While BT and Sky are roughly equal on broadband, customer service, phone and extras, it's Sky's pretty much unbeatable TV offering that brings it out on top both for digital TV and, as a matter of course, for bundles. The only noteworthy advantage offered by BT is its sole ownership of this season's Champions League rights. If that's really important to you, it may swing things BT's way, but otherwise it simply has to be Sky.
BT and Sky are like-for-like on speed, but is that the whole story? Both offer a different range of extras and they are most certainly not priced equally.
BT offers several standard and fibre broadband packages, many of which come bundled with a landline calls plan. Also included is the BT Home Hub wireless router along with unlimited access to the UK’s largest public wi-fi network. BT’s fastest widely available package has speeds of up to 76Mbps, which is the same as Sky’s fastest package.
Sky offers two standard broadband and three fibre broadband products. Sky has three speeds: 17Mb, 38Mb and 76Mb. They come bundled with a pay-as-you-talk plan as standard, a Sky Hub wireless router and, with the exception of Sky Broadband Lite, unlimited access to The Cloud network of public wi-fi hotspots.
Do we really need to tell you the winner? When it comes to TV, Sky beat all comers, and that includes BT. However, BT is the only place to watch Champions League football.
BT offers three TV packages to new customers – Starter, Entertainment Plus and Entertainment Ultra HD – that have to be taken with BT broadband and phone. The BT Sport Pack (BT Sport 1, BT Sport 2, ESPN and BT Sport Europe) and AMC channel come free with all BT TV packages.
Starter comes with around 80 Freeview channels, a basic YouView box and catch up TV. Entertainment Plus comes with an extra 25 channels and a 500GB Youview+ box, which allows you to record TV.
Entertainment Ultra HD has around an extra 47 premium channels including BT Sport Ultra HD channel. It also comes with a 1TB Youview+ box. Note that you have to take BT Infinity in order to get the Entertainment packs.
The Essentials and Entertainment Max packages are only available to existing customers. Essentials is the same as Starter, but comes with a YouView+ box. Entertainment Max comes with around 47 extra channels including HD Extra, Kids Extra and a YouView+ box.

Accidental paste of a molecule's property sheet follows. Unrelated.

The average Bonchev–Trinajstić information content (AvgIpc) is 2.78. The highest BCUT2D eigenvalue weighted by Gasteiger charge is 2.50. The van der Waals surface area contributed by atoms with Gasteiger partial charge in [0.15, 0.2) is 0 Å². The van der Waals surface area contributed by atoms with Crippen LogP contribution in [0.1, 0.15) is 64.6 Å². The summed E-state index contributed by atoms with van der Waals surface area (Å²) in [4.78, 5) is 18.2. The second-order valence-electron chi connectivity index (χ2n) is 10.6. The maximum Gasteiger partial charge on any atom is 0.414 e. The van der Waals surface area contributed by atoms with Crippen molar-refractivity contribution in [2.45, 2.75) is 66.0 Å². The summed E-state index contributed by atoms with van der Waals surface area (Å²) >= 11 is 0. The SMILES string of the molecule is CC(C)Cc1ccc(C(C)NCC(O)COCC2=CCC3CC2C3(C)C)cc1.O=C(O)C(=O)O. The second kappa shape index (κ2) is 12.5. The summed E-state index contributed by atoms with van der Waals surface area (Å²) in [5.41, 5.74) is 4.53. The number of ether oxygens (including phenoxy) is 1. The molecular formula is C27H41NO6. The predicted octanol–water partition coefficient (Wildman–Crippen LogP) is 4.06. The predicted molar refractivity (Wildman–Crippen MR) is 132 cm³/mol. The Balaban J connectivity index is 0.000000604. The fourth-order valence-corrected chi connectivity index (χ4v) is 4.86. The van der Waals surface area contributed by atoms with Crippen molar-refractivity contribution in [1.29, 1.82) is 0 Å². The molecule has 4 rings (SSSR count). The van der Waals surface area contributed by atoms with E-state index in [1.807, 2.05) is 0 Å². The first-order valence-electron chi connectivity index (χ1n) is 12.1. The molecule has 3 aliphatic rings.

Sky TV is a more complete digital TV offering. It can be taken either as a standalone service or in a bundle with Sky broadband and home phone calls. Whichever option you choose, you’ll get a Sky+HD box for free. All Sky’s bundles can be further enhanced with Sky Sports and Sky Cinema (previously Sky Movies).
The basic package – the Original Bundle – features over 240 free-to-air channels, including Freeview, plus 35 entertainment channels including Sky One and Sky Atlantic. The Variety Bundle comes with an additional 75 entertainment channels. The Box Sets Bundle (previously the Family Bundle) comes with on demand box sets, Sky 3D and over 50 HD channels.
If you want the full works, you can opt for Sky's premium bundle – the Complete Bundle. It comes with over 90 channels including Sky Sports and Sky Cinema. You'll also get access to 73 HD channels, Box Sets on demand and Sky 3D.
Both BT and Sky offer a wide-range of call packages with exclusive discount rates for UK and international calling. But which is the most competitive?
BT line rental is £18.99 per month and includes unlimited weekend calls to UK landlines and 0845 & 0870 numbers. You have the option to pay extra to add anytime calls. BT offers a line rental saver option, which means you can pay a full year’s line rental of £205.08 in advance, saving yourself £22.80.
Currently, BT's per minute national rate is slightly higher than Sky's. This obviously becomes more important the more you use your home phone outside of your free calling periods. Anytime customers should care a little less about this, but evening and weekend users may be surprised by how often they 'just make the odd call' during the daytime.
Sky line rental costs £17.40 per month, which means an annual cost of £208.80. You’ll automatically get a pay-as-you-talk plan, or you can pay to upgrade to Evenings and Weekends Extra, which gives you free calls to UK landlines, mobiles and 0870 numbers in the evenings and at weekends, or to Anytime Extra.